If you follow food safety news you know recalls are issued every day. While we rarely remember recalls of foods like peanut butter, eggs, or spinach, it's meat products that stick in our minds. These are the recalls that make history.
Why Food Recalls Happen
The Food Safety and Inspection Service of the USDA provides oversight of recalls of meat and poultry and classifies them by the threat they pose. The FSIS works with the CDC to alert the public to threats to public health.
Recalls can be the result of distributing product that was not properly labeled. On June 9, a recall was issued for 87 tons of frozen beef products because they were made with breadcrumbs that contain a known allergen, milk, that was not listed in the ingredient labels. While not posing a health risk that may result in widespread illness, these recalls were costly to the producer.
Foreign material confirmed in a product will result in a recall. In May of this year, more than 90,000 pounds of fully cooked sausage product was recalled when pieces of metal were confirmed embedded in distributed product. Other foreign materials that have been found in food products include glass, plastic, and even fragments of golf balls. Again, bad for the consumer and costly for the producer.
Most serious is when food borne illness due to meat contaminated with harmful microorganisms is confirmed. Here, businesses act quickly to recall the product, but often too late to avoid damage to their reputation.
A History of U.S. Meat Recalls
The well-known 1993 Jack in the Box E. coli case caused four deaths and sickened over 700 people. The blame was found to lie in six slaughter houses servicing the chain. The reputation of this business was severely damaged and the financial cost very high. Reports tell us that ground beef has been linked with many outbreaks of food borne illness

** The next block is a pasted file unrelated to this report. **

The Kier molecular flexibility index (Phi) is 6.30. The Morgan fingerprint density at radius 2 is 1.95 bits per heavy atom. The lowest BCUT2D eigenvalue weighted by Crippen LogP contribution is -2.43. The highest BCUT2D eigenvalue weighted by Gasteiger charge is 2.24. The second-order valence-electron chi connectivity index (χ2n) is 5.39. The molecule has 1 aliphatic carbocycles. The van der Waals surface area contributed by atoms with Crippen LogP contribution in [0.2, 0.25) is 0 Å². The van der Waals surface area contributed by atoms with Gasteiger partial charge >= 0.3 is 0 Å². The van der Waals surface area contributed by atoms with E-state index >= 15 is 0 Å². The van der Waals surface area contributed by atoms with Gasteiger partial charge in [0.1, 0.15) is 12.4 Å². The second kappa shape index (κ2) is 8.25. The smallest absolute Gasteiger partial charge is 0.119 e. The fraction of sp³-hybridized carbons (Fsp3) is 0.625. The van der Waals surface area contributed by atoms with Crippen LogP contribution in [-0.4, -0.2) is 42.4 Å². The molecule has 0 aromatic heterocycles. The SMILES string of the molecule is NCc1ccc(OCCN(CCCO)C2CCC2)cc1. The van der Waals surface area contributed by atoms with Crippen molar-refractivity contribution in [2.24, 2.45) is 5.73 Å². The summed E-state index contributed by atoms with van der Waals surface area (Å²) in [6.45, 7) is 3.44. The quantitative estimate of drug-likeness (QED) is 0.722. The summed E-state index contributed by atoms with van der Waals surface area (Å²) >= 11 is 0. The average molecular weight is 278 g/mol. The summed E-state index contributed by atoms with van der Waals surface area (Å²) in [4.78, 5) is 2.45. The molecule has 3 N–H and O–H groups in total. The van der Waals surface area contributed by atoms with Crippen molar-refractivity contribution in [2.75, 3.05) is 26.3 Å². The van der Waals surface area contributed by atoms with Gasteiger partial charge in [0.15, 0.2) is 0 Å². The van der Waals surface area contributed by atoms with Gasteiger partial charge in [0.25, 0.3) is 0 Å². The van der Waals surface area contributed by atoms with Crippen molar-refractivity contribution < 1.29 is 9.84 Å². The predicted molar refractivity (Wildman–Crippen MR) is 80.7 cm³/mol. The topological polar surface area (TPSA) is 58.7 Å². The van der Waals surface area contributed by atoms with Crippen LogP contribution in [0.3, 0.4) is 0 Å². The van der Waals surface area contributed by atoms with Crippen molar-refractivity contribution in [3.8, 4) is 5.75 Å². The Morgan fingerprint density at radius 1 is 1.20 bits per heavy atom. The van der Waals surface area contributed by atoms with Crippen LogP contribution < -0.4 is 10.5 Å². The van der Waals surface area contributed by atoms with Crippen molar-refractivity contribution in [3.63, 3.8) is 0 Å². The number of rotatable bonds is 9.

In fact, of the 10 largest recalls of meat in the U.S., three involve E. coli contamination of ground beef (a Class I recall) resulting in the recall of 65.7 million pounds of product identified in three separate events in 1997, 2007, and 2009. Poultry recalls accounted for recalls totaling 52.4 million pounds of chicken and turkey in just two events (2002 and 2011)—one involving Salmonella and the other Listeria.
The Evolution of Food Safety Regulations
Historic recalls were not just issued by small producers—they involve names we know and include ConAgra, Cargill, Pilgrim’s Pride, Sara Lee, and others. If these well-established companies have been faced with challenges in their effort to protect their product and their customers, imagine the daunting task small producers are faced with in employing the quality systems needed to meet regulatory requirements if they are to grow their business and reputation.
Food safety regulations have evolved dramatically since E. coli was first identified as a food borne pathogen in 1982. Through the dedication of public health professionals that deal with outbreaks and recalls, our food supply is safer than it’s ever been.
The regulation of meat and meat product starts at the farm and continues to the slaughter house and transport. And, with the USDA and the CDC publishing guidelines for consumers to protect themselves by properly cooking meats, there are safeguards all along the way.
That's why, despite some difficult failures, the hard lessons of years past have brought us to a place where regulations are defined through science and refined through cooperation within the industry.
And we are all safer for it.